“It’s pretty high on our agenda as you know,” McConnell said in a Nov. 9 Politico report. “I would be shocked if we didn’t move forward and keep our commitment to the American people.”

It’s unknown which legislative pathway Republicans could use to repeal Obama’s signature health care law. Budget reconciliation is one option, and Trump could, through executive action, drop the administration’s appeal of a lawsuit—House v. Burwell—filed by Republican House members in 2015.

Regardless, the death rate from cancer may increase if the ACA is dropped without a reliable replacement for the 20 million individuals who obtained coverage under the ACA, said Derek Raghavan, president of the Levine Cancer Institute at the Charlotte-based Carolinas HealthCare System.

“With the results of the election, I think it’s too early to be sure how this is going to play out,” said Raghavan, who is also professor of medicine at the UNC School of Medicine. “From what I understand, the new president has opined that he will simply reverse the decisions about the ACA and come up with a better plan.

“My concern is, I don’t know what that better plan actually is, or whether it has already been formulated. Prior to the election result, at the least, I was hoping that it would be improved.”

Republicans have little incentive to improve the ACA after vowing for six years to repeal the law: when insurance companies cancelled policies that individuals thought they would be able to keep, the GOP-led Congress declined to offer a solution. The Obama administration’s post-election blues are compounded by an expected 25 percent increase on health insurance premiums in 2017, and shrinking numbers of insurers that participate in exchanges (The Cancer Letter, Oct. 28).

The death rate from cancer spiked during the 2008 recession, when economic attrition took a toll on access to health care, Raghavan said, citing a study published June 2016 in The Lancet.

“The conventional wisdom of the time suggested that the death rate from cancer increased because people had lost jobs, didn’t have insurance, and deferred and delayed cancer treatment and care for other conditions because of financial considerations,” Raghavan said to The Cancer Letter. “In a situation where the ACA is suddenly dropped, if there is no replacement plan, I would anticipate that the death rate from cancer could easily rise, for similar reasons.”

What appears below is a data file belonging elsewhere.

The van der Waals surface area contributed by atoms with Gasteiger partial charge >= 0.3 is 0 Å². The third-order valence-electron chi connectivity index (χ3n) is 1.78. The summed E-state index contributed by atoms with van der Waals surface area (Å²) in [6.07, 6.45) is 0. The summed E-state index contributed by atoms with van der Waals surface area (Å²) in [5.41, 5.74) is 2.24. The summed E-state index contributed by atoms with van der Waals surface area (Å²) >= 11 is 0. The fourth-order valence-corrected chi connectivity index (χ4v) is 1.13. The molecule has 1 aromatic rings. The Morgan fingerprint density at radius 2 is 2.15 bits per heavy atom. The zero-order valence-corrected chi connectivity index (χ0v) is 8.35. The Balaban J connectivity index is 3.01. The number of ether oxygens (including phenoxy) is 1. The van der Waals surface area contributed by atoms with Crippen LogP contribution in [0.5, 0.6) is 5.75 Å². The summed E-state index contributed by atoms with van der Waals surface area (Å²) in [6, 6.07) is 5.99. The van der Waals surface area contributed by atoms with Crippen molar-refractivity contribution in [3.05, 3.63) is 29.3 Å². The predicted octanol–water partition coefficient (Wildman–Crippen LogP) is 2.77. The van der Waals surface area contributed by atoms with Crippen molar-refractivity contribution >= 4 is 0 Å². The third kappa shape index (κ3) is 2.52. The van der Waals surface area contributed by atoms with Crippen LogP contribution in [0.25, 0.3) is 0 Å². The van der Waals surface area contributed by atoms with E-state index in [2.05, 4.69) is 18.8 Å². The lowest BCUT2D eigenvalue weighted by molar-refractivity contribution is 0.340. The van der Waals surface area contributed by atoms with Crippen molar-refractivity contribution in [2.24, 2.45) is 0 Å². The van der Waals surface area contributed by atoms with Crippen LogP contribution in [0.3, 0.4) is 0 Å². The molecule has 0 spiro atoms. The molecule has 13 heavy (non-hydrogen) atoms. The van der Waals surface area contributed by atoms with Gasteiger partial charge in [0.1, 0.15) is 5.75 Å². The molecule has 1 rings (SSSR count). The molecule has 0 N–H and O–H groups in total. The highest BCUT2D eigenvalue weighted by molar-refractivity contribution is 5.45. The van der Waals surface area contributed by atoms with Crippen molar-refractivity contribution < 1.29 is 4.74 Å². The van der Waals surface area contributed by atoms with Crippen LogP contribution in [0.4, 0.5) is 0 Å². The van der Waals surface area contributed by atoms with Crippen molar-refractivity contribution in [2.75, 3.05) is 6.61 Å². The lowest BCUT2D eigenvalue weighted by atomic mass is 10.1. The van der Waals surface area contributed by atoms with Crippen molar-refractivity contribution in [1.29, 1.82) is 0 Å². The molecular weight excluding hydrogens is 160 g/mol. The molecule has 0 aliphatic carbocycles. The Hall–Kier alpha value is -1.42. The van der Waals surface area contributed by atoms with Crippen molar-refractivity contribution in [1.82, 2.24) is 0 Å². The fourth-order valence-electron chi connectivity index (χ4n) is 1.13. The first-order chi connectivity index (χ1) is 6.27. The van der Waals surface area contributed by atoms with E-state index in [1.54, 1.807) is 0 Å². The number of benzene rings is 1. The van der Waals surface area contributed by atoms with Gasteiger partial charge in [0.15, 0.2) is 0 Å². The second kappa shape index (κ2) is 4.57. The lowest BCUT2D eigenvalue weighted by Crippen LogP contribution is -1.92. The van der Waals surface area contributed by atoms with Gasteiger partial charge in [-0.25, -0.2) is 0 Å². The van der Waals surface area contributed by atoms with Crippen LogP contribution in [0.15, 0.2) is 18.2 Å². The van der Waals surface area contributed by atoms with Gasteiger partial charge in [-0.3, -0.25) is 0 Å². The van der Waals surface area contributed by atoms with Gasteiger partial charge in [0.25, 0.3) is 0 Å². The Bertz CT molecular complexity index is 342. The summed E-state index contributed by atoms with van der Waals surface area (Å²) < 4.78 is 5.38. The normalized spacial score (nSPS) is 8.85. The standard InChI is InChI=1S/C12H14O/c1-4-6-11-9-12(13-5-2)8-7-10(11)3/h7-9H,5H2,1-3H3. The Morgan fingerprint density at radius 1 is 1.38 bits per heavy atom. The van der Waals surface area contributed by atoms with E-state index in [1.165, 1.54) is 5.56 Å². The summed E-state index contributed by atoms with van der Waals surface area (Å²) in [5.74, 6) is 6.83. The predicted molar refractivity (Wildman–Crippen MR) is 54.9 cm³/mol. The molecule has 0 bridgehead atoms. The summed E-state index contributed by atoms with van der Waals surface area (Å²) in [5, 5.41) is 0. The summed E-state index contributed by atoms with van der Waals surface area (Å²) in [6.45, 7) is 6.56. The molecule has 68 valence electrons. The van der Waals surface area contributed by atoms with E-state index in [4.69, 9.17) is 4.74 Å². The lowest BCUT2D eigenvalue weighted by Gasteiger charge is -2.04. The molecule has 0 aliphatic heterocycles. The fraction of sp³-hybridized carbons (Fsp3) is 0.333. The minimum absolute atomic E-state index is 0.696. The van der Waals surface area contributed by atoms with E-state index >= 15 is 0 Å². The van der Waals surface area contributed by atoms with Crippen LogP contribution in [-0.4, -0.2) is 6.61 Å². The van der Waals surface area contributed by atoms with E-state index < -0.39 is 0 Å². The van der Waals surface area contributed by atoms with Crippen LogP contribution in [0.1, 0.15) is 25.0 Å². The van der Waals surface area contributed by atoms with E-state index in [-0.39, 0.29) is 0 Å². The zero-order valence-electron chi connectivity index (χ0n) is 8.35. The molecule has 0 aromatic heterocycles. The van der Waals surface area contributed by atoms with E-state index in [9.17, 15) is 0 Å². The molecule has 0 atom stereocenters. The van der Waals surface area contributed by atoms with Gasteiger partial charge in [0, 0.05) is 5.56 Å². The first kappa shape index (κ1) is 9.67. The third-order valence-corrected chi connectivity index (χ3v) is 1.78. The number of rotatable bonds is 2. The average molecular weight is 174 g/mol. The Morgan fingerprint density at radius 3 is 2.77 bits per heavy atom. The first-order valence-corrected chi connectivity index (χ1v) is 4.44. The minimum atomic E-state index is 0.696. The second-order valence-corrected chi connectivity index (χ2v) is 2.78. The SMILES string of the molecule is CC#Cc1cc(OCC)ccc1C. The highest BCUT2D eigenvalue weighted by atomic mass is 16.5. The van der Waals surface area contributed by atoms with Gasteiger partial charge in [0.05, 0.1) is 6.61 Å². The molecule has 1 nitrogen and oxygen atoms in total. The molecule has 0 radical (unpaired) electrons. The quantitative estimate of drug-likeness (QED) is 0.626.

In the worst case scenario, dropping millions of insured patients without a transition plan may contribute to a significant downturn in cancer patient volumes at hospitals and academic centers across the nation.

“As we look forward—past the campaign and toward governing—we are confident that President-elect Trump will keep his focus on consumers and patients,” said Chip Kahn, president and CEO of the Federation of American Hospitals. “We need to maintain access to health care coverage for millions of Americans, while at the same time protecting Medicare for seniors, as well as Medicaid for those with lower incomes.

“Any re-examination of ACA will take time to develop and require a workable transition for those who depend on the coverage and those providing the care,” Kahn said in a statement. “Hospitals share the president-elect’s commitment to assuring access to care and look forward to working with him and the new Congress.”

The ACA provides a safety net for individuals with chronic disease. This applies particularly to those who have lost employment because of their illness or for other reasons, and who have illnesses that don’t allow them to find other employment.

Patients are directly impacted by the disconnect between the federal government and the state governments about who should be paying, and how the insurance marketplace should be implemented.

“In the state of North Carolina, the refusal of the state government to participate in the ACA left patients and physicians without any defined safety net, and we were pretty much on our own for some years,” Raghavan said. “I am fearful that will happen again.

“The bottom line is, for an institution like the Carolinas HealthCare System/Levine Cancer Institute, which is a safety net organization in North Carolina and South Carolina, we will be faced with the challenge of our refusal to abandon uninsured patients vs. an unclear pathway to reimbursement for the work that we do.

“I think what happens next will depend on how the new president and his team wish to proceed. If he has a strong enough mandate, it’s possible that he could scrap the ACA and then insert a very good replacement. It’s more likely, based on my observation of the world of politics from the past, that he will scrap the ACA, and then announce that there is a planning process that will occur, and that could lead to patients without support.”

Groups: We Will Work with Trump